Rob Sewell reviews Raoul Peck’s excellent film about the early years of Marx and Engels, which is worthy of a far wider audience.
This long awaited film, directed by Raoul Peck and released in Europe last year, has finally begun to appear in a handful of cinemas in the UK, subtitled in English.
The Young Karl Marx is quite a remarkable film, dealing with the early years of Marx and Engels, and their struggle between 1843-48 to develop a new world outlook.
Unlike in other artistic interpretations, Marx and Engels are depicted here as real human beings, rather than the usual caricatures.
The film begins by showing a Europe dominated by absolute monarchs. England is in the grip of the Industrial Revolution, which has created a new class, the proletariat.
The scene switches to German peasants gathering forest firewood, who are brutally chased and beaten, even killed, by wardens employed by the aristocrat landlords. The young Marx, who is a journalist on the Rheinische Zeitung, takes up the plight of these peasants, denouncing the law on the theft of wood.
The young Marx is not yet a communist but a revolutionary democrat, attacking the injustices and inhumanity he sees around him.
In Cologne, Marx’s radical articles result in the newspaper’s suppression and the arrest of its journalists. He breaks with the radical Young Hegelians and follows his patron, Arnold Ruge, to Paris.
The story then shifts to Manchester and the factory of Ermin and Engels, where there is labour trouble led by Mary Burns. She is sacked and young Friedrich Engels clashes with his father over the treatment of the workers. He follows Mary to an Irish pub and gets assaulted for being the boss’ son. However, he begins a life-long relationship with Burns.
On the basis of what he sees in Manchester, Engels writes his famous book, The Conditions of the Working Class in England in 1844.
We are then introduced to Marx’s life in Paris, with his young wife Jenny, who has just given birth. She is from an aristocratic family, but she gives it all up to be with Marx and live a new life as a revolutionary. She is portrayed in this film as being assertive and independent.
Engels visits Marx and, after a frosty start, they become friends and collaborators. They talk, discuss and drink. Marx concludes that philosophers have interpreted the world but we need to change it. They agree to write a book together, the Holy Family, against the Young Hegelians.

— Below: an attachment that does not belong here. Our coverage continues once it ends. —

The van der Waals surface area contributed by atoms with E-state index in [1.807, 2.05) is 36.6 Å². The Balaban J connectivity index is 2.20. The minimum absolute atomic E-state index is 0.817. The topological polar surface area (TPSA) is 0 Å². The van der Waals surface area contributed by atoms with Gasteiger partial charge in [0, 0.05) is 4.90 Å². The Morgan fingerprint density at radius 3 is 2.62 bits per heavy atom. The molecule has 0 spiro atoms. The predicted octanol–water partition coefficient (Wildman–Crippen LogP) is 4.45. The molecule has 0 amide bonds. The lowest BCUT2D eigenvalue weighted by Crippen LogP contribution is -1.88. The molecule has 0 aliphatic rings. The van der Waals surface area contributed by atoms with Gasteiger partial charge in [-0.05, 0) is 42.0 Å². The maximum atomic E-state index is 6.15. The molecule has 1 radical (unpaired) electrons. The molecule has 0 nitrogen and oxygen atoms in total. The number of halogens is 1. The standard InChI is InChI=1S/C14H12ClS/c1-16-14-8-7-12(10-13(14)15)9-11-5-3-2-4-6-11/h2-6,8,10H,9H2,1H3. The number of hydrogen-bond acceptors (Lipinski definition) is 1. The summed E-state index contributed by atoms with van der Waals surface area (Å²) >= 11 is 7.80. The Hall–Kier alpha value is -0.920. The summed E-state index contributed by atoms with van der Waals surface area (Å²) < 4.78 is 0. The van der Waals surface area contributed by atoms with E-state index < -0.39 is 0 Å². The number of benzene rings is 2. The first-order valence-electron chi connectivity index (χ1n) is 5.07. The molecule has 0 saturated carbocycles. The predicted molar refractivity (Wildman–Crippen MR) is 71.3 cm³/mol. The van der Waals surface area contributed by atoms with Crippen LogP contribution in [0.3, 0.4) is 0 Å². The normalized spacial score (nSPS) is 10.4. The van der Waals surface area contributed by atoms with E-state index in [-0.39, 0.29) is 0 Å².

We are introduced to figures such as the radical Proudhon, who demands the abolition of property. Marx also meets Bakunin – as well as Weitling and other revolutionary figures – fleetingly.
We see Marx developing his ideas, especially those around the labour theory of value.
Engels reluctantly returns to Manchester to work for his father. Meanwhile, Marx and his family are expelled from France to Brussels, where he is forbidden from engaging in political activity. With another baby now to feed, an impoverished Marx writes to Engels for help, who sends him money in return.
Marx then visits England, on Jenny’s insistence, to join (along with Engels) a socialist organisation called the League of the Just. They work to move the League away from vague ideas about universal brotherhood, and towards theory and class-based politics. They persuade the League to become the Communist League, and to adopt the slogan: Workers of the World Unite!
The scene shifts to the Red Lion pub in London, where the second congress of the Communist League agrees to ask Marx and Engels to write a programmatic document.
The final scenes of the film shows their frantic work to draft the Communist Manifesto, which finally goes to press in time for the European revolutions of 1848. The words are brilliantly put to graphic images of the proletariat and the revolutionary role of capitalism.
The Young Karl Marx is a truly great film about the early struggle for the ideas and ideals of communism. It needs a much wider audience.